Living A Plot on a Fenced in Land


The food industry uses food from all over the world.  Ingredients are taken from each continent, in every season. What if religious institution effectively used spiritual resources in the same way to feed the spiritually hungry and those who were dying from spiritual malnutrition?

History was on course, salvation history, with the destruction of organized religion.  Was an event coming which would challenge, threaten the identity of each institution, each individual.

Pew Forum on Religion & Public Life survey found that Buddhists struggle hardest to pass the faith from one generation to the next in the U.S. 

 Silence, Time. Celibate. Alone but not alone.

“Describing an ancient Greek perspective, he explained that fate could be imagined as a plot of fenced land. The individual cannot control where the fence stakes are placed. But every person determines for herself how she maneuvers within the enclosed space.”

Feb. 25, 2005 New York Times

More than 42% of Bolivians live on less than £1 a day and in rural areas the situation is even worse, with nearly three out of five people living in extreme poverty.

 WASHINGTON — More than a quarter of adult Americans have left the faith of their childhood to join another religion or no religion, according to a survey of religious affiliation by the Pew Forum on Religion and Public Life.

The Pew survey has shown that the unaffiliated tend to be younger than the general public, with 35 percent between ages 18 and 29. And what are the unaffiliated doing with their power, as more young Americans generally enjoy the benefits of advanced education? When at an intersection of youth, as private life and public life collide, this story out of Madison, Wisconsin….

MADISON, WI— The Associated Students of Madison’s Student Services Finance Committee denied the Roman Catholic Foundation-UW-Madison eligibility Monday to receive student segregated funding for the 2008- 2010 academic years.  The SSFC (Student Services Finance Committee) is a committee made up of the University of Wisconsin-Madison students whose task is to make recommendations to ASM (Associated Students of Madison)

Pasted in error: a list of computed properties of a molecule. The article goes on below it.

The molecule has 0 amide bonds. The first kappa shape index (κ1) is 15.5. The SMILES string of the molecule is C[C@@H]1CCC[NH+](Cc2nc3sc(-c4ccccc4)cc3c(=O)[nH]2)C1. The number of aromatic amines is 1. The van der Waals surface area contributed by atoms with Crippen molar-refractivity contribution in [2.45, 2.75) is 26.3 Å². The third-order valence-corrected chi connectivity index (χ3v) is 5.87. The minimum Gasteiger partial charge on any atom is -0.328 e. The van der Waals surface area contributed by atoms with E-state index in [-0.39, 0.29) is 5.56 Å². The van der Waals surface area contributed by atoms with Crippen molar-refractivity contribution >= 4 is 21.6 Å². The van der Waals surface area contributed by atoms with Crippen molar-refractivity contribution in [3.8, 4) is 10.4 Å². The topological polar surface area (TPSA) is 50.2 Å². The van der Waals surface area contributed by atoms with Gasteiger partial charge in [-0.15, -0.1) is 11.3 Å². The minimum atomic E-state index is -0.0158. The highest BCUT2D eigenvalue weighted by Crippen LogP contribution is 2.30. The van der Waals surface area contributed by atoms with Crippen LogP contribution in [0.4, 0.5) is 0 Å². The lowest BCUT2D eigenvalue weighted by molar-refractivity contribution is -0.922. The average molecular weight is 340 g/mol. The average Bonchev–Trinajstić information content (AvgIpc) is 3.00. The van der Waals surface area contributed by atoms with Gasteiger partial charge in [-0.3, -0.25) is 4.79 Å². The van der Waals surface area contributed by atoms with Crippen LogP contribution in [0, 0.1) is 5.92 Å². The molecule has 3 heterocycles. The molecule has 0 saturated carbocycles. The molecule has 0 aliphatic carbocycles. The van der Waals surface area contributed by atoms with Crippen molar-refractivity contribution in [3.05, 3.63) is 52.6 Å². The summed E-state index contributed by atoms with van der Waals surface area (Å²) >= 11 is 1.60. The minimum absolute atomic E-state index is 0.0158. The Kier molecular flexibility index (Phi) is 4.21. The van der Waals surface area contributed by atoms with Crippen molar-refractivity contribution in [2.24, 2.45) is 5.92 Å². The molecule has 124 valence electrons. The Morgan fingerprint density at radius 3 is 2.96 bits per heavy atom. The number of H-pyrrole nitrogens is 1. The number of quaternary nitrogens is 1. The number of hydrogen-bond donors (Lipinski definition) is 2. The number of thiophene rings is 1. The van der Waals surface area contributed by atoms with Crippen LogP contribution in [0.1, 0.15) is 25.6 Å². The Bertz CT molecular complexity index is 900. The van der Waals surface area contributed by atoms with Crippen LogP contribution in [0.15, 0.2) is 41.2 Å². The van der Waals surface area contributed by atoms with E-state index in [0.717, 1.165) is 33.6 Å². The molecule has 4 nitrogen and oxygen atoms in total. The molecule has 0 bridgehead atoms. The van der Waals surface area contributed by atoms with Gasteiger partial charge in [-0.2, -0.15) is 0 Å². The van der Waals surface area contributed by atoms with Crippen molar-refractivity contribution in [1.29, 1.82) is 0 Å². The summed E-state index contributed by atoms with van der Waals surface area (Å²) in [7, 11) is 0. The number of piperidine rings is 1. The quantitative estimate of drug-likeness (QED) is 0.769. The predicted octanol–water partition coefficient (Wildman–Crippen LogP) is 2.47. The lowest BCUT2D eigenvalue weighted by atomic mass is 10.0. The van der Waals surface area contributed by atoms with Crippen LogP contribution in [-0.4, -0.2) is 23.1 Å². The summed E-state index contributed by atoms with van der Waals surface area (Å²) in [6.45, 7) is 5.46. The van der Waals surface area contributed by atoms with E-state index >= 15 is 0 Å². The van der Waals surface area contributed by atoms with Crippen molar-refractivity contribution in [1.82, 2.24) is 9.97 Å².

Student Council on the allocation of over $32 million in segregated fees. Student Services Finance Committee provides substantial operations funding to student and non-student-run organizations which provide a non-academic but educational service (e.g., tutoring, legal services, multicultural education groups, etc.) to a significant portion of the UW-Madison student body. Money from segregated fees goes to both student organizations, and UW Departments that run non-academic student programming, including University Health Services and Recreation Sports. The money that goes to support student groups is a part of the General Student Services Fund (GSSF).

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1 comment so far

  1. paperlessworld on

    It should be noted that in September 2010, the United States Court of Appeals for the Seventh Circuit ruled that the policy of the University of Wisconsin-Madison of denying funding to student groups that engage in “worship, proselytizing, and religious instruction” is a violation of the First Amendment. The case, Badger Catholic, Inc. v. Walsh, arose when student group formerly known as the Roman Catholic Foundation-University of Wisconsin-Madison (now known as Badger Catholic) was repeatedly denied student activities funding by both University of Wisconsin-Madison and its student government because the group engages in religious speech.


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